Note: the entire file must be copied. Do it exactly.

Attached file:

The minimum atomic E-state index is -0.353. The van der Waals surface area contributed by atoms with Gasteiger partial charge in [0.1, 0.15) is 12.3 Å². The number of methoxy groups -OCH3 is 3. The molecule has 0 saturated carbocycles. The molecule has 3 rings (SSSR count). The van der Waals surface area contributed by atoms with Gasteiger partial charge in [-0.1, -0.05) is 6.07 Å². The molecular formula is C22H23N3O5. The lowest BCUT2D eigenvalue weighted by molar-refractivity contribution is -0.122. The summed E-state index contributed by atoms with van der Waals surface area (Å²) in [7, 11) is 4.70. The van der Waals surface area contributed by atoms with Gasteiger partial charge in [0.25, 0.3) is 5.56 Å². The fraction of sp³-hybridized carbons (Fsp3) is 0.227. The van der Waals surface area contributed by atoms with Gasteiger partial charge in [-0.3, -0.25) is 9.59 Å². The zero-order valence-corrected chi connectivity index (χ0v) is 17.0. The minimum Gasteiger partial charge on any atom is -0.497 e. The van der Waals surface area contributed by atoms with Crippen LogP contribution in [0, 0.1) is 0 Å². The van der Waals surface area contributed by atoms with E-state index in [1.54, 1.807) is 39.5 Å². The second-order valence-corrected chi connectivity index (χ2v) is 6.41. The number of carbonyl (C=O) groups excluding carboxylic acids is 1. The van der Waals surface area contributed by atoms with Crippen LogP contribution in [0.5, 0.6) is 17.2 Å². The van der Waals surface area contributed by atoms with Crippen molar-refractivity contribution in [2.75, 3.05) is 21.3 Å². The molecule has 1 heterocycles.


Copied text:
The minimum atomic E-state index is -0.353. The van der Waals surface area contributed by atoms with Gasteiger partial charge in [0.1, 0.15) is 12.3 Å². The number of methoxy groups -OCH3 is 3. The molecule has 0 saturated carbocycles. The molecule has 3 rings (SSSR count). The van der Waals surface area contributed by atoms with Gasteiger partial charge in [-0.1, -0.05) is 6.07 Å². The molecular formula is C22H23N3O5. The lowest BCUT2D eigenvalue weighted by molar-refractivity contribution is -0.122. The summed E-state index contributed by atoms with van der Waals surface area (Å²) in [7, 11) is 4.70. The van der Waals surface area contributed by atoms with Gasteiger partial charge in [0.25, 0.3) is 5.56 Å². The fraction of sp³-hybridized carbons (Fsp3) is 0.227. The van der Waals surface area contributed by atoms with Gasteiger partial charge in [-0.3, -0.25) is 9.59 Å². The zero-order valence-corrected chi connectivity index (χ0v) is 17.0. The minimum Gasteiger partial charge on any atom is -0.497 e. The van der Waals surface area contributed by atoms with Crippen LogP contribution in [0, 0.1) is 0 Å². The van der Waals surface area contributed by atoms with E-state index in [1.54, 1.807) is 39.5 Å². The second-order valence-corrected chi connectivity index (χ2v) is 6.41. The number of carbonyl (C=O) groups excluding carboxylic acids is 1. The van der Waals surface area contributed by atoms with Crippen LogP contribution in [0.5, 0.6) is 17.2 Å². The van der Waals surface area contributed by atoms with Crippen molar-refractivity contribution in [2.75, 3.05) is 21.3 Å². The molecule has 1 heterocycles.